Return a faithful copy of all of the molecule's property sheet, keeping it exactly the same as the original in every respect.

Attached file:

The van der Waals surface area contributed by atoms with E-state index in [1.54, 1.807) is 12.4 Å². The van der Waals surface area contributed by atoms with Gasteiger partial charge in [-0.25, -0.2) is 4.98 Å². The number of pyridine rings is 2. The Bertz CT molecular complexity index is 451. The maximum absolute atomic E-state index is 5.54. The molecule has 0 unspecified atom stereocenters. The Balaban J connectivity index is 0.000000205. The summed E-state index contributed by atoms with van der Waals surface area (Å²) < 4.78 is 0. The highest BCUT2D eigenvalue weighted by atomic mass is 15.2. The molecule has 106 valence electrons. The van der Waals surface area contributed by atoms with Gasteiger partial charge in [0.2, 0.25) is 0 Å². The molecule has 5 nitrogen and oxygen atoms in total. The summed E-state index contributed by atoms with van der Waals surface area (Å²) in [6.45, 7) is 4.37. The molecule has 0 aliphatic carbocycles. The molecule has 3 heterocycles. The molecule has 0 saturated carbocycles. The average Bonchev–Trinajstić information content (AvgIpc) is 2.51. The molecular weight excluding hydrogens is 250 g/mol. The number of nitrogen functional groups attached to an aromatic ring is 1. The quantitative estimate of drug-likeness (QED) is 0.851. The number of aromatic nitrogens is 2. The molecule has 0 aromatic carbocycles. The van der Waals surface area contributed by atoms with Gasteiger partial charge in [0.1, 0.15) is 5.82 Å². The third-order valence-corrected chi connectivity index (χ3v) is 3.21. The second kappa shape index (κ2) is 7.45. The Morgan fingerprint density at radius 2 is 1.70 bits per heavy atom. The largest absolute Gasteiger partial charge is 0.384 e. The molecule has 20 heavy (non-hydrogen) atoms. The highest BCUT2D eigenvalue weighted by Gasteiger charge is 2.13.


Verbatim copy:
The van der Waals surface area contributed by atoms with E-state index in [1.54, 1.807) is 12.4 Å². The van der Waals surface area contributed by atoms with Gasteiger partial charge in [-0.25, -0.2) is 4.98 Å². The number of pyridine rings is 2. The Bertz CT molecular complexity index is 451. The maximum absolute atomic E-state index is 5.54. The molecule has 0 unspecified atom stereocenters. The Balaban J connectivity index is 0.000000205. The summed E-state index contributed by atoms with van der Waals surface area (Å²) < 4.78 is 0. The highest BCUT2D eigenvalue weighted by atomic mass is 15.2. The molecule has 106 valence electrons. The van der Waals surface area contributed by atoms with Gasteiger partial charge in [0.2, 0.25) is 0 Å². The molecule has 5 nitrogen and oxygen atoms in total. The summed E-state index contributed by atoms with van der Waals surface area (Å²) in [6.45, 7) is 4.37. The molecule has 0 aliphatic carbocycles. The molecule has 3 heterocycles. The molecule has 0 saturated carbocycles. The average Bonchev–Trinajstić information content (AvgIpc) is 2.51. The molecular weight excluding hydrogens is 250 g/mol. The number of nitrogen functional groups attached to an aromatic ring is 1. The quantitative estimate of drug-likeness (QED) is 0.851. The number of aromatic nitrogens is 2. The molecule has 0 aromatic carbocycles. The van der Waals surface area contributed by atoms with Gasteiger partial charge in [0.1, 0.15) is 5.82 Å². The third-order valence-corrected chi connectivity index (χ3v) is 3.21. The second kappa shape index (κ2) is 7.45. The Morgan fingerprint density at radius 2 is 1.70 bits per heavy atom. The largest absolute Gasteiger partial charge is 0.384 e. The molecule has 20 heavy (non-hydrogen) atoms. The highest BCUT2D eigenvalue weighted by Gasteiger charge is 2.13.